Paper 2021/1112
Key agreement: security / division
Daniel R. L. Brown
Abstract
Some key agreement schemes, such as DiffieHellman key agreement, reduce to RabiSherman key agreement, in which Alice sends $ab$ to Charlie, Charlie sends $bc$ to Alice, they agree on key $a(bc) = (ab)c$, where multiplicative notation here indicates some specialized associative binary operation. All noninteractive key agreement schemes, where each peer independently determines a single delivery to the other, reduce to this case, because the ability to agree implies the existence of an associative operation. By extending the associative operation’s domain, the key agreement scheme can be enveloped into a mathematical ring, such that all cryptographic values are ring elements, and all key agreement computations are ring multiplications. (A smaller envelope, a semigroup instead of a ring, is also possible.) Security relies on the difficulty of division: here, meaning an operator $/$ such that $((ab)/b)b = ab$. Security also relies on the difficulty of the less familiar wedge operation $[ab, b, bc] \mapsto abc$. When RabiSherman key agreement is instantiated as DiffieHellman key agreement: its multiplication amounts to modular exponentiation; its division amounts to the discrete logarithm problem; the wedge operation amounts to the computational DiffieHellman problem. Ring theory is welldeveloped and implies efficient division algorithms in some specific rings, such as matrix rings over fields. Semigroup theory, though less widelyknown, also implies efficient division in specific semigroups, such as grouplike semigroups. The rarity of key agreement schemes with wellestablished security suggests that easy multiplication with difficult division (and wedges) is elusive. Reduction of key agreement to ring or semigroup multiplication is not a panacea for cryptanalysis. Nonetheless, novel proposals for key agreement perhaps ought to run the gauntlet of a checklist for vulnerability to wellknown division strategies that generalize across several forms of multiplication. Ambitiously applying this process of elimination to a plethora of diverse rings or semigroups might also, if only by a fluke, leave standing a few promising schemes, which might then deserve a more focused cryptanalysis.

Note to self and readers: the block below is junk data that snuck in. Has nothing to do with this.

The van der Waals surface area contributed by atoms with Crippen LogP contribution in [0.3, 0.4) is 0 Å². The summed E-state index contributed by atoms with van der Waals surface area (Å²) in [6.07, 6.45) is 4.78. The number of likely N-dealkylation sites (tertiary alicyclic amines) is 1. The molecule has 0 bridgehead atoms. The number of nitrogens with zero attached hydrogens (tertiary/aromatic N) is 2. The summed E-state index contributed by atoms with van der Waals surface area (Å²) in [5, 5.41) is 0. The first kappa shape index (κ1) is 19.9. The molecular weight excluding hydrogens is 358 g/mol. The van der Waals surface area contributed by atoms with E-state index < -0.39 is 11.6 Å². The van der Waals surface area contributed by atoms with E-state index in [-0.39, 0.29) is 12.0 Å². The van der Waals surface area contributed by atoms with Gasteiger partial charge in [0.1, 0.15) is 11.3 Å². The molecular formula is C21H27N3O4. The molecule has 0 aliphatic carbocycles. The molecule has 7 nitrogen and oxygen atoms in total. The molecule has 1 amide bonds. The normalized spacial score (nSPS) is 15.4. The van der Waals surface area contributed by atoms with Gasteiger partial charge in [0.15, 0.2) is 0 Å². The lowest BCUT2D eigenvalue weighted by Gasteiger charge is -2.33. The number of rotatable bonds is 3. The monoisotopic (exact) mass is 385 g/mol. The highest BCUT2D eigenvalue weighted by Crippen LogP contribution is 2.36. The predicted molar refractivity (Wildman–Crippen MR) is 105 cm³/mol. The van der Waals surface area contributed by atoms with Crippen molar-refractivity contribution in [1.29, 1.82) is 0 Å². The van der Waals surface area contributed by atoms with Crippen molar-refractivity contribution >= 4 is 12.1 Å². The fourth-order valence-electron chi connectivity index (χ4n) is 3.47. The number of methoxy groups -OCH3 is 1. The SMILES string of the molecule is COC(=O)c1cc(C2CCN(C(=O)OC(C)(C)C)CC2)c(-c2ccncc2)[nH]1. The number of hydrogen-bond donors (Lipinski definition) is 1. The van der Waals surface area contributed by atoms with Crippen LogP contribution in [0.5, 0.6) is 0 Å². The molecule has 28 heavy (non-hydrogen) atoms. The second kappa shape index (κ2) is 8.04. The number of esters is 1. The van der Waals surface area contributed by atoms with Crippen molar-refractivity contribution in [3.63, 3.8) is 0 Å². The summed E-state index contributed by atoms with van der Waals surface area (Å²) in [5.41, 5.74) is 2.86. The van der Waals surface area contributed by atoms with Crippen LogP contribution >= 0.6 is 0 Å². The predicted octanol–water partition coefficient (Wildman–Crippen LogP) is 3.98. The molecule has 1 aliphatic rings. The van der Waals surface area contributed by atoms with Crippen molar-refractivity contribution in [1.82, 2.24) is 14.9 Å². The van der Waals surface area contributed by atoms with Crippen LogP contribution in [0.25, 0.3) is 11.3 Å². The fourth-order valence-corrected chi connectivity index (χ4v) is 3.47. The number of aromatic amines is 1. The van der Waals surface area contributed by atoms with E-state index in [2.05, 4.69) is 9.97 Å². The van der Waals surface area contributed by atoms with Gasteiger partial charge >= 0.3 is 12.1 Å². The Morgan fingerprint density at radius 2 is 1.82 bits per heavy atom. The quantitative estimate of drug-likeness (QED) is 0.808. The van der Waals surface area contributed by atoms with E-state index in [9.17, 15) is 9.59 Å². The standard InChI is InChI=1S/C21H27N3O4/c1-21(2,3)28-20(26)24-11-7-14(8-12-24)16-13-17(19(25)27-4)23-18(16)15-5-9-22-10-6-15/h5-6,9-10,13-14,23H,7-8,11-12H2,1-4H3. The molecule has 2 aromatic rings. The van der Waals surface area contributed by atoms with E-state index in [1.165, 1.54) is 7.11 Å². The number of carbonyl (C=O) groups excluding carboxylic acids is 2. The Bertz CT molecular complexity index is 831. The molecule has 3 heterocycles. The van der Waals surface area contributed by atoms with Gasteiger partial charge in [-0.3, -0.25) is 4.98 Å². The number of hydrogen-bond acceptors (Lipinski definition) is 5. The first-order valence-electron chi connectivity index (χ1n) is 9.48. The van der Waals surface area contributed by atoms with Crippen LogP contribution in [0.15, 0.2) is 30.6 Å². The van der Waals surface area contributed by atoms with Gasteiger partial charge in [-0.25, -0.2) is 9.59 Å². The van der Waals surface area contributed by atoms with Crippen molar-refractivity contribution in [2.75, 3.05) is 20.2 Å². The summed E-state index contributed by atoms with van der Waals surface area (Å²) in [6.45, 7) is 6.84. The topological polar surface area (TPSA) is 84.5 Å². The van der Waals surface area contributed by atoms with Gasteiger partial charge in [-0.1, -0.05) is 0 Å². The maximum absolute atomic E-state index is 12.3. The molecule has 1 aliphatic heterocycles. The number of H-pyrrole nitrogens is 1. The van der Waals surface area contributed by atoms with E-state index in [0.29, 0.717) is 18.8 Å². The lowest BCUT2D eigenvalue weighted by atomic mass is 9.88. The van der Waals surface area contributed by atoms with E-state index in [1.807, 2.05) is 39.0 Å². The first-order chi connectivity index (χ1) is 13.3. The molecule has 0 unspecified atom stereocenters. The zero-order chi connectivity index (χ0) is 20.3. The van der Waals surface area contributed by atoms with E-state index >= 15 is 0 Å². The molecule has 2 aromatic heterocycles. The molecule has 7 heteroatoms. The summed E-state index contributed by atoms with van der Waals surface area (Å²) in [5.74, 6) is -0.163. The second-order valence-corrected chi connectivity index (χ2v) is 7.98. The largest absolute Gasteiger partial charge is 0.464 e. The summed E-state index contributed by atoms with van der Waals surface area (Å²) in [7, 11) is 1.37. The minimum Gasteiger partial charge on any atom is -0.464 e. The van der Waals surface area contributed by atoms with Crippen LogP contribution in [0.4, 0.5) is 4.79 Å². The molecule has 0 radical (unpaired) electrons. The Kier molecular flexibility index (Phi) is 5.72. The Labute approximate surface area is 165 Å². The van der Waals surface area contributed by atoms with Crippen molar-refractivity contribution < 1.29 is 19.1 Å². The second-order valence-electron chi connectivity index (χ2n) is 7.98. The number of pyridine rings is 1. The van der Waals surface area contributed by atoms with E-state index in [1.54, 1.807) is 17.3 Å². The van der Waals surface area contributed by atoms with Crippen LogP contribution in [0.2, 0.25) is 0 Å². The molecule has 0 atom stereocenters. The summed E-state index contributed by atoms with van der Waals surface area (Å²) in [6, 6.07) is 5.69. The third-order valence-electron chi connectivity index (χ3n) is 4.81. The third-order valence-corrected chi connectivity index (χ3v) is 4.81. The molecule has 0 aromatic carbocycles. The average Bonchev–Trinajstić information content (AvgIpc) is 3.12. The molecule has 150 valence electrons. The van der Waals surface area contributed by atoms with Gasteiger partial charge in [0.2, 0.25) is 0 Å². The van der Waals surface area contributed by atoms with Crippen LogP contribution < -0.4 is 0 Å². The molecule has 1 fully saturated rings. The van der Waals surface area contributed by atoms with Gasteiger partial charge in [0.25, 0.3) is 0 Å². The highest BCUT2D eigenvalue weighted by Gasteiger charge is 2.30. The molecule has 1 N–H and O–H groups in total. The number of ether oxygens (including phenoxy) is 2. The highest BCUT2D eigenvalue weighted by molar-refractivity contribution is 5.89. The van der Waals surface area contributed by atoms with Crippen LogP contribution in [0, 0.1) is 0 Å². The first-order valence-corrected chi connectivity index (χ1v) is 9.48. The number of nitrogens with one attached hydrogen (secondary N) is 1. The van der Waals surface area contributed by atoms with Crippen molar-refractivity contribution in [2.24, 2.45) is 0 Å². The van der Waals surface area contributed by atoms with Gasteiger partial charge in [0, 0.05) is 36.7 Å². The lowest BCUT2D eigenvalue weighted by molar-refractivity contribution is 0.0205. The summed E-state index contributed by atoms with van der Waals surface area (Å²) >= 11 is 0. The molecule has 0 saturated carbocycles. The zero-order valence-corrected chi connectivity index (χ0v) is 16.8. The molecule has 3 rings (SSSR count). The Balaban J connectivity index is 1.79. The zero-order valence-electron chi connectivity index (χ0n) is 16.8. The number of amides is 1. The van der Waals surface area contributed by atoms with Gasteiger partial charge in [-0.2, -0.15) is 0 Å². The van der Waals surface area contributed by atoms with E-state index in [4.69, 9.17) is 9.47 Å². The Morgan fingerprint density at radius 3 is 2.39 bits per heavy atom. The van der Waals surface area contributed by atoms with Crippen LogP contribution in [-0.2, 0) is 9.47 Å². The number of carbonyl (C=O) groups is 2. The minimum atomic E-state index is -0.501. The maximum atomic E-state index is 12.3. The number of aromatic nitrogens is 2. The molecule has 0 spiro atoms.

Note: Updates over previous version: cited 2 new papers about discrete logarithms in semigroups. Banin and Tsaban reduce semigroup discrete logs to group discrete logs. Childs and Ivanyos find quantum algorithms for semigroup discrete logs. Neither paper significantly impacts the way that semigroups are used in this report, since it is multiplication in the semigroup, not exponentiation in the semigroup, which this semigroup focuses. So, division not logarithm is the main attack strategies. In special cases, discrete logarithms can be used to divide, so this report therefore cites these two papers on semigroup discrete logarithms.
Metadata
 Available format(s)
 Category
 Publickey cryptography
 Publication info
 Preprint. MINOR revision.
 Keywords
 publickey cryptograpykey exchangekey managementkey agreementsemigroupdivisionwedgenoninteractive key exchangeDiffieHellman
 Contact author(s)
 danibrown @ blackberry com
 History
 20220516: last of 2 revisions
 20210903: received
 See all versions
 Short URL
 https://ia.cr/2021/1112
 License

CC BY
BibTeX
@misc{cryptoeprint:2021/1112, author = {Daniel R. L. Brown}, title = {Key agreement: security / division}, howpublished = {Cryptology ePrint Archive, Paper 2021/1112}, year = {2021}, note = {\url{https://eprint.iacr.org/2021/1112}}, url = {https://eprint.iacr.org/2021/1112} }